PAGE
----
Club drug used to fight depression

January 31, 2013 1:55:50 PM PST
Some doctors are now using a popular drug on the club scene to treat depression. Some say it will be the biggest breakthrough in the past 50 years.

Depression affects about 17 million adults in the US. For many, antidepressants help.

However, for about one-third of sufferers, they either don't work or the side-effects outweigh the benefits.

Some psychiatrists say they have a solution, and it can relieve depression in just hours, instead of the days or weeks current drugs take.

It worked for one local woman, who asked we hide her identity. We'll call her Ann.

Ann says her world went dark in 2001 after her sister died of breast cancer.

Her own medical problems and other issues added to the burden. Her depression didn't resolve.

Ann recalls, "I didn't want anybody to know, so I became more and more isolated, avoided social situations. A lot of tears, a lot of crying."

A doctor prescribed anti-depressants but the side effects were too much to handle.

"I'd be taking miniscule doses of the drugs, which would take the edge off, but the side effects would start building up," Ann says.

"Before long, I'd be suffering more from the side effects than from the depression," she adds.

Ann spent almost a decade looking for the right treatment, and then was referred to psychiatrist Dr. Steve Levine of Princeton Health Psychiatric.

Last year, seeking new avenues of treatment for his patients, he learned of government tests with infusions of ketamine.

Ketamine is an FDA-approved anesthetic, primarily used to put people and pets asleep for surgery.

About 7 years ago, researchers at the National Institutes of Health discovered that a lower dose injection of ketamine could lift depression for some within just hours.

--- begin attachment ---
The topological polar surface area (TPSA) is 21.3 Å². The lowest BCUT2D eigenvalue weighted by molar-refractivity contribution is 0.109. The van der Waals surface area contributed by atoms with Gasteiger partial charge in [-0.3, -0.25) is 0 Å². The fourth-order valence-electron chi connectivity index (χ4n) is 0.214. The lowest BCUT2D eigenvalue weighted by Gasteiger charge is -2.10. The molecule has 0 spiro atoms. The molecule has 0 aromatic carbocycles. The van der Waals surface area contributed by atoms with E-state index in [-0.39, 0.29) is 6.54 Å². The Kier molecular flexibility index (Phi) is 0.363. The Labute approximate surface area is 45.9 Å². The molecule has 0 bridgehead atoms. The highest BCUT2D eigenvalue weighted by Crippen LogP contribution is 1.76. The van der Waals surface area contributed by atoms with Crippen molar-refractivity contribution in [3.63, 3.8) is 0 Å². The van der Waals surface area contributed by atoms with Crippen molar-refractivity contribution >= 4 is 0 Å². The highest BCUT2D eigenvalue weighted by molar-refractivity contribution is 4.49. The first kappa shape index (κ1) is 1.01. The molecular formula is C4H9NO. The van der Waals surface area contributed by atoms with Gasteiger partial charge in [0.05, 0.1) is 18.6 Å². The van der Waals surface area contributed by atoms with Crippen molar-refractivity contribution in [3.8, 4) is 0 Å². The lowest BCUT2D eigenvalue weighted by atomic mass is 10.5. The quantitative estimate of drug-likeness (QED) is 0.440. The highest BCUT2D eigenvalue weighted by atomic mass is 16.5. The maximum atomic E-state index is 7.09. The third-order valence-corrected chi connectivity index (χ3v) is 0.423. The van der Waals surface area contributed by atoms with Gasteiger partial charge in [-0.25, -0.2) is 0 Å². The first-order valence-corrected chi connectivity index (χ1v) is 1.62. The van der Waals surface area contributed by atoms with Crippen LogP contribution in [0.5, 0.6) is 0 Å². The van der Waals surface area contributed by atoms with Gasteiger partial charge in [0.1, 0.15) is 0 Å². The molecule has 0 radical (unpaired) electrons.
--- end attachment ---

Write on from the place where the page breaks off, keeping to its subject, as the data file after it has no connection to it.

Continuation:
And it works differently than other anti-depressants.

Most boost serotonin, one of the mood chemicals in the brain.

Ketamine works on different receptors to repair the pathways depression has damaged.

Dr. Levine says, "What were seeing is that ketamine may actually restore that function, to repair those connections and form new connections very quickly.

He says there are no lasting side effects, though there can be hallucinations or strange sensations during the infusion.

For Ann, "A lot of geometric patterns, a lot of different colors. A lot of dizziness."

But they usually go away shortly after the infusion ends.

Ann now gets the treatment every 4-5 weeks, and says it's working.

Dr. Michael Thase of the University of Pennsylvania says ketamine has a lot of promise, but it comes with serious concerns.

"It's longer term benefits have not been proved and there are legitimate concerns about the safety," notes Dr. Thase.

And there is the potential for abuse. Ketamine is also known as "Special K," a popular and dangerous club drug. It is usually cooked down to a powder form, and snorted or smoked at much higher doses than depression patients receive.

Drug makers, such as Janssen Pharmaceuticals, are trying to make the infusion used in depression into a more accessible form, such as a pill or nasal spray.

"More people will have it in the medicine chests which means more teens, college students will be able to snitch it from the medicine chest," says Dr. Thase.

Dr. Levine says there's never been an adverse reaction reported with ketamine infusions, which are normally given under controlled conditions at medical infusion centers.

And he doesn't believe depression patients would be tempted to abuse ketamine. All are carefully screened before they begin the infusions.

Dr. Thase believes ketamine has opened up a new avenue of research.

A check of clinicaltrials.gov shows more than 30 studies underway right now to verify its success and to find new ways to deliver the drug safely.

The hope is to find something that acts like ketamine, without the potential for abuse.

In the meantime, Ann hopes it will continue to work for her.

"There's joy back in the things that I used to enjoy," she says.

Dr. Levine says he's treated about close to 60 patients from 22 states, and it has worked 75-percent of the time.

Initially, patients get a single infusion to see whether there is a response to the ketamine. If it does, patients generally receive 3 infusions a week at the start, then return every 3 to 6 weeks to maintain the effect.


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